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On the First Sweaty Night of July,
Momma became Rockstars of the New Age   


Momma tugs at the desire to be known in a space that is becoming increasingly unknowable.

By layla passman 
IMAGES BY EVA SMITTLE 

8.24.2022


My obsession with female-fronted 90s rock bands can sometimes make me feel like a stalker who wants to wear their victim’s skin as a jacket. My admiration vacillates between inspiration and envy. Why couldn’t I be there, why will I never be like them, and how can I make myself feel one step closer to a world of the past? Seeing Momma for their Household Name album release show at The Broadway made me think that maybe I’m already there.

I have been a listener of Momma for about a year now. They stand out amongst all the other “indie-rockers” of our time. Poppy beats with fuzzy chords, a steady stream of harmonic vocals throughout, and a stunning lack of white men with shoulder-length hair. At the helm of Momma, friends Allegra Whines and Etta Friedman write with my favorite bands in mind. Their influences are clear: The Breeders, Veruca Salt, and Smashing Pumpkins. For those yearning for a rebirth of rock n roll, Momma has generated excitement. It is evident in both their music and in their recent press run that they want to be rockstars. But what is a rockstar in 2022?

This is a question I’ve mulled over as I study rockstars of the past, and as a musician myself. The idea of a rock musician as a true celebrity is nearly obsolete, or at least antiquated. Guitar-based music has been siphoned off and labeled as “indie” or “alternative,” therefore distancing its players from mainstream stardom. Some see this as a good thing—many musicians will still achieve commercial success, tours, and fans but contribute significantly less to the mainstream culture. We rarely see paparazzi pictures of band members or rock musicians as fashion icons like Mick Jagger, Debbie Harry or Courtney Love. For decades, rockstars were rockstars, for lack of a better term. Momma tugs at this desire to be known in a space that is becoming increasingly unknowable. It's hard to put faces and names to bands, and the public seems to crown singular pop performers with fame instead of group acts. This cultural shift has happened over the last 50 years, catalyzed by the invention of the synthesizer, which made the need for a group to play individual instruments totally obsolete, and out went guitar music with it.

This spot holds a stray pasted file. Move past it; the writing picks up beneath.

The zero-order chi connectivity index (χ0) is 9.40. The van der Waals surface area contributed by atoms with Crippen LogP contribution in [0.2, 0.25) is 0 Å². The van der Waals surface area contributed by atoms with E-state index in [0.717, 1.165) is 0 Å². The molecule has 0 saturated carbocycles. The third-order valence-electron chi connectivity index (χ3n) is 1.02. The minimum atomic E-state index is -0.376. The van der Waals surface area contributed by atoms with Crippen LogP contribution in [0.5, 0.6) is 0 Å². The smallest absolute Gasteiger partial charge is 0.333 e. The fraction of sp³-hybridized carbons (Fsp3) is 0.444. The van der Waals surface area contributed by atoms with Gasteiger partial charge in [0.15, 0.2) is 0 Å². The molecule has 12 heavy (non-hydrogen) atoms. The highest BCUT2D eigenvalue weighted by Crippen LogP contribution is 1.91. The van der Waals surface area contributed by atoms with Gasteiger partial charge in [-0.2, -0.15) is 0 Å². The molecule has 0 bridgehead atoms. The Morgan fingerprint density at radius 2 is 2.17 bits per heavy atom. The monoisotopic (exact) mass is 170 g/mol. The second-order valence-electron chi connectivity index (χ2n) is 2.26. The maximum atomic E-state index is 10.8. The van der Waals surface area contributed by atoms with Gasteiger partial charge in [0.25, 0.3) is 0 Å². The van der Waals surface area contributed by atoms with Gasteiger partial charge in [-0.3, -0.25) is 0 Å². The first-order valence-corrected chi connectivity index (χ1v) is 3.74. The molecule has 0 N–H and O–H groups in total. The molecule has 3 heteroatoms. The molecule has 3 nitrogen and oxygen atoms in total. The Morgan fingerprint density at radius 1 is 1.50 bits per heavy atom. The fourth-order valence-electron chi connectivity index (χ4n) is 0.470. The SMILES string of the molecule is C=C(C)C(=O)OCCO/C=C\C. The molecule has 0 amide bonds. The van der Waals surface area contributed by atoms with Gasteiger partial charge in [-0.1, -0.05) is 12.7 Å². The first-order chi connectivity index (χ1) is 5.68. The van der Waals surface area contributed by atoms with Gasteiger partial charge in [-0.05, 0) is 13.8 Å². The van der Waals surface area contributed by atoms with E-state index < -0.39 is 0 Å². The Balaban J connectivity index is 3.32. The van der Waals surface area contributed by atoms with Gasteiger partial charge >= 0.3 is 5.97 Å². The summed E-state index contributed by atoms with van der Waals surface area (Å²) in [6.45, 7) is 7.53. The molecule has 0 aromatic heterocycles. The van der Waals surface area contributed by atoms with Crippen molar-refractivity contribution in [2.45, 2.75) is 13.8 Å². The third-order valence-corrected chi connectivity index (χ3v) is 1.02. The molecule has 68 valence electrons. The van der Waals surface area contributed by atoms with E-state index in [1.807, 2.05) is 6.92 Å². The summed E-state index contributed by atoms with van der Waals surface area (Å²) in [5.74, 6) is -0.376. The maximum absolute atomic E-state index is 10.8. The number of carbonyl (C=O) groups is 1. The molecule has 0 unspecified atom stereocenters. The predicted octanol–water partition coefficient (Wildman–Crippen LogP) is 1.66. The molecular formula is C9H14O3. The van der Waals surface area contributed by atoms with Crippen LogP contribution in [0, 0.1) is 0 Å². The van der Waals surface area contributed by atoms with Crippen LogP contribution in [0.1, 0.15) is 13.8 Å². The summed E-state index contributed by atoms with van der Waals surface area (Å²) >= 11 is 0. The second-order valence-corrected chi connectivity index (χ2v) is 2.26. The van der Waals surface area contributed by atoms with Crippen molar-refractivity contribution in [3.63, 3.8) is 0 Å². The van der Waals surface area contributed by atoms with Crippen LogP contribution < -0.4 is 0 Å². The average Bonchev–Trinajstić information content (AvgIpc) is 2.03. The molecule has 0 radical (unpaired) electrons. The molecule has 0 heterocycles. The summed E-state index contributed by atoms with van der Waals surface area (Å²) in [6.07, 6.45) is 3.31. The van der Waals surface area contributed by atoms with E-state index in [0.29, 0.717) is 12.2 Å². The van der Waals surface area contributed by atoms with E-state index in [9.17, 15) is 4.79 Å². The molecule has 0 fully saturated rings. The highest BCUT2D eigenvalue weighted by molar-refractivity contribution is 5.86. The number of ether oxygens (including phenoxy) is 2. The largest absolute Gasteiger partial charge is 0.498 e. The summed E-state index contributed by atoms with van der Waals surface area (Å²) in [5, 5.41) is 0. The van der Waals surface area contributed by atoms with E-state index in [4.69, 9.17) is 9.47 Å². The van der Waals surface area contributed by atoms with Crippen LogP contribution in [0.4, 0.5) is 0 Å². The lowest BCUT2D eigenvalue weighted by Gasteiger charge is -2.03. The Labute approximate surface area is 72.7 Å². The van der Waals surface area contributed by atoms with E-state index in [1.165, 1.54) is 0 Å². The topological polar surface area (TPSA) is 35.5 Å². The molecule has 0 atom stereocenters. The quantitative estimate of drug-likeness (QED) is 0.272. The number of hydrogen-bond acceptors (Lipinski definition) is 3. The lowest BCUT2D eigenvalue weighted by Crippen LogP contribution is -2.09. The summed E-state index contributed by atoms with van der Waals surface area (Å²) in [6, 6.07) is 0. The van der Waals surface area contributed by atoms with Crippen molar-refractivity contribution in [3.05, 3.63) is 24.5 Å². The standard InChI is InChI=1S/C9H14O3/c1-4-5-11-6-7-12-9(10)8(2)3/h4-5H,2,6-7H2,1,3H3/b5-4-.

As soon as the summer rolls into July, New York becomes a murky sauna of unusual smells and pools of sweat, sending people to socialize outdoors. Instead, on the first night of July, dozens of early twenty-somethings, all attempting to look grunge in sweltering heat, crammed into what is most likely the hottest venue in Brooklyn, and not in the way you’d hope. The Broadway’s famously poor circulation aligned with what was the hottest day of the summer yet to make an almost uninhabitable space for Momma’s surprise album release show. Several of my friends couldn’t bear to drip sweat in a room full of wet strangers for the duration of the show, but I was determined to stay put, no matter how surprised I was to feel sweat drip down my calves. I abandoned the idea of staying cool and dry and began swirling around in the mosh pit with everyone else, indifferent to whose drips were on my body. On stage, the band noted that it was, in fact, very hot. Momma kept it cool with a nonchalant stage presence, but not too cool that they seemed above their adoring audience. In a new wave of rock royalty, the power dynamics between entertainer and fan have seemed to wane. The band resembles the crowd and vice versa. Their performance of the new album was smooth, playing through one song to the next, debuting the new material that I had listened to hours earlier.

Even though it was impossible to know each song, that did not stop people from being enmeshed in Momma’s playing. Mine and others' willingness to not only tolerate but enjoy these conditions for Momma felt telling of what’s to come for them. Maybe, it’s not being a household name that makes you a rockstar—instead, you just need a small section of people who free themselves while you play in front of them. Momma continues their press run, radio spots, and playlist adds, making them one step closer to stardom. Whether they become nationwide sensations is to be determined, but nonetheless, they have their own corner of sweaty stardom.